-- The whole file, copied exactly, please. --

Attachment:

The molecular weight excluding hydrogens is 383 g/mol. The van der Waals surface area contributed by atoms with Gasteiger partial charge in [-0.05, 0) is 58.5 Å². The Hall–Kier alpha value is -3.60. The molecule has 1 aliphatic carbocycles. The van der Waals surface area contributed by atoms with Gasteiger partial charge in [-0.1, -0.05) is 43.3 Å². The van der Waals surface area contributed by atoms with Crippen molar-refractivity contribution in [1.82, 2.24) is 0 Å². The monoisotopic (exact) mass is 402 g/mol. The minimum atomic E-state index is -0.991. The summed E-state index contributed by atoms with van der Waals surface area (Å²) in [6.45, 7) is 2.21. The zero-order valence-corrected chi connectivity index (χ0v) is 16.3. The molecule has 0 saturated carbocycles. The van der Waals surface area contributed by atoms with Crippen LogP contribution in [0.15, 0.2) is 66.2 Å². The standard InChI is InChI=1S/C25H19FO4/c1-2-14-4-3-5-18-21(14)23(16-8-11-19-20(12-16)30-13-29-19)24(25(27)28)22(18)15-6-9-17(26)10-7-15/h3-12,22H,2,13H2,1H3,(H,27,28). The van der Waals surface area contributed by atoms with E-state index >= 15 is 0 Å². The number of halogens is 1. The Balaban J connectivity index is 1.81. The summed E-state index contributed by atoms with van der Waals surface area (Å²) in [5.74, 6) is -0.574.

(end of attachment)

The molecular weight excluding hydrogens is 383 g/mol. The van der Waals surface area contributed by atoms with Gasteiger partial charge in [-0.05, 0) is 58.5 Å². The Hall–Kier alpha value is -3.60. The molecule has 1 aliphatic carbocycles. The van der Waals surface area contributed by atoms with Gasteiger partial charge in [-0.1, -0.05) is 43.3 Å². The van der Waals surface area contributed by atoms with Crippen molar-refractivity contribution in [1.82, 2.24) is 0 Å². The monoisotopic (exact) mass is 402 g/mol. The minimum atomic E-state index is -0.991. The summed E-state index contributed by atoms with van der Waals surface area (Å²) in [6.45, 7) is 2.21. The zero-order valence-corrected chi connectivity index (χ0v) is 16.3. The molecule has 0 saturated carbocycles. The van der Waals surface area contributed by atoms with Crippen LogP contribution in [0.15, 0.2) is 66.2 Å². The standard InChI is InChI=1S/C25H19FO4/c1-2-14-4-3-5-18-21(14)23(16-8-11-19-20(12-16)30-13-29-19)24(25(27)28)22(18)15-6-9-17(26)10-7-15/h3-12,22H,2,13H2,1H3,(H,27,28). The van der Waals surface area contributed by atoms with E-state index >= 15 is 0 Å². The number of halogens is 1. The Balaban J connectivity index is 1.81. The summed E-state index contributed by atoms with van der Waals surface area (Å²) in [5.74, 6) is -0.574.